Sudbø (a dentist and formerly a consultant oncologist and researcher) had published a report of a study suggesting that non-steroidal anti-inflammatory drugs (e.g. ibuprofen) reduced the risk of oral cancer in smokers. The report appeared in the Lancet in October 2005 [1].

Another researcher at the Norwegian Institute of Public Health noticed that the data set that had reportedly been used to draw data from was not open at the time of the study and raised the alarm.

Sudbø has since admitted to fabricating the data for 900 patients in the study report and using fictional data in at least two other papers. Of the 38 articles published by him since 1993, 15 have been condemned as fraudulent by the independent Committee of Inquiry established to investigate the scandal.

Sudbø’s findings had been used by other researchers around the world to inform cancer treatments and other research studies. The Committee of Inquiry was unable to rule out any negative impacts on cancer patients. Additionally, these fraudulent studies diverted significant resources from other, legitimate research.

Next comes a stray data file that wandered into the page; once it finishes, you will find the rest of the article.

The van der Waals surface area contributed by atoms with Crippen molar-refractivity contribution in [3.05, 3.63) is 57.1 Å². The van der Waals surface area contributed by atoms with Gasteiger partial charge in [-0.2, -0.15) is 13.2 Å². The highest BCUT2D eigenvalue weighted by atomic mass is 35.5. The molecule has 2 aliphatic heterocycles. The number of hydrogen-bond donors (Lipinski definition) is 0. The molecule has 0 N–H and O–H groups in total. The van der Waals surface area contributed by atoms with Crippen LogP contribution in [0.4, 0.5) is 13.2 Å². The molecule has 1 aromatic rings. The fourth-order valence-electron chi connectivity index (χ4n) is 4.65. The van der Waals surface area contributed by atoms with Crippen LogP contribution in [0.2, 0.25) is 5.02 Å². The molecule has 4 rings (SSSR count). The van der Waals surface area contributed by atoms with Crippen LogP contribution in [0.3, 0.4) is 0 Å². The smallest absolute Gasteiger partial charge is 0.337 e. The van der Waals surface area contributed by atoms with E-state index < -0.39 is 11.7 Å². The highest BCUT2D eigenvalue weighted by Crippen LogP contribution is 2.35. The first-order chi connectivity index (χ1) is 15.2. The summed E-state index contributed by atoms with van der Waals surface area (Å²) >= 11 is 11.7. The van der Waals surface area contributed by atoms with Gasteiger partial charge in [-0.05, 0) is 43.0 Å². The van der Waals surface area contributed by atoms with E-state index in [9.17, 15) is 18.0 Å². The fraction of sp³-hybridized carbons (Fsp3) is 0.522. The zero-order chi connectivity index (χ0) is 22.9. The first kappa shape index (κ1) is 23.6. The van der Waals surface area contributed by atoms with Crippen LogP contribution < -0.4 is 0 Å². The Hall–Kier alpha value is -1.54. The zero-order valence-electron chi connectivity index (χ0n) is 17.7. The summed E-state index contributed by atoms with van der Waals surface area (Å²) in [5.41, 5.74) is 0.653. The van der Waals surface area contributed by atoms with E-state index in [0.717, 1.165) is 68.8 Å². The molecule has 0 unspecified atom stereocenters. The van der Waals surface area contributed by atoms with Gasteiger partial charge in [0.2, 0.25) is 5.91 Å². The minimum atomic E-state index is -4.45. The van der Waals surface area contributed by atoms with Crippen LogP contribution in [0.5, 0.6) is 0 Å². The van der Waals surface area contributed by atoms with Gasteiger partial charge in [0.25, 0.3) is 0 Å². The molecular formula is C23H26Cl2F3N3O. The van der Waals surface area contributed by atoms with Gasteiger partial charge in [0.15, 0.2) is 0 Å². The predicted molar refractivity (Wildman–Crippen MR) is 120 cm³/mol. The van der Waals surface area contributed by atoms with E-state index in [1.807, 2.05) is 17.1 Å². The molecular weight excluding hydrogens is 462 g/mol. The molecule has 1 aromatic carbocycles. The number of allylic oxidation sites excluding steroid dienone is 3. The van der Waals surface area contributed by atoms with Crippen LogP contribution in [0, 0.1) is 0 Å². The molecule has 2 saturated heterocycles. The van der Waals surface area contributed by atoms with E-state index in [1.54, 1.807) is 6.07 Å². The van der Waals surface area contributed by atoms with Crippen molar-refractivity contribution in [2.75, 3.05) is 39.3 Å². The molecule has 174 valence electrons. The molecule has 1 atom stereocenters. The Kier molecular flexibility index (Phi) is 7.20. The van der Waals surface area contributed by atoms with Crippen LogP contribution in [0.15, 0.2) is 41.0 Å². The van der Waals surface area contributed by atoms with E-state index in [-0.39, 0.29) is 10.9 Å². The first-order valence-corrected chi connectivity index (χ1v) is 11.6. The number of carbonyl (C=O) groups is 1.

[1] Jon Sudbø, J.J. Lee, S.M. Lippman, J. Mork, S.Sagen, N. Flatner, A. Ristimaki, A. Sudbø, L. Mao, X. Zhou, W. Kildal, J.F. Evensen, A. Reith, A.J. Dannenberg (October 2005). Non-steroidal anti-inflammatory drugs and the risk of oral cancer: a nested case control study. The  Lancet 366 (9494):1359-1366. R. Horton (February 2006). Retraction – Non steroidal anti-inflammatory drugs and the risk of oral cancer: a nested case control study. The Lancet 367 (9508): 382

Image: Dr Jon Sudbø (source Norwegian Radium Hospital, Oslo)Image: Dr Jon Sudbø (source Norwegian Radium Hospital, Oslo)

Although this case study is social-science research based, there are aspects which may relate to observational research in the oral health area especially with regard to confidentiality and becoming aware of criminal activity through research.

When Sudhir Venkatesh was a first-year PhD student in sociology, he decided to do research on the urban poor in government-subsidized housing projects not far from the University of Chicago. So one day he went into one of the housing project's high rise buildings with a clipboard and a questionnaire on poverty and started climbing the stairs. When he got to the fifth floor, he was stopped by the local gang that was hanging out in the stairwell. They held him hostage overnight in the urine-soaked stairwell.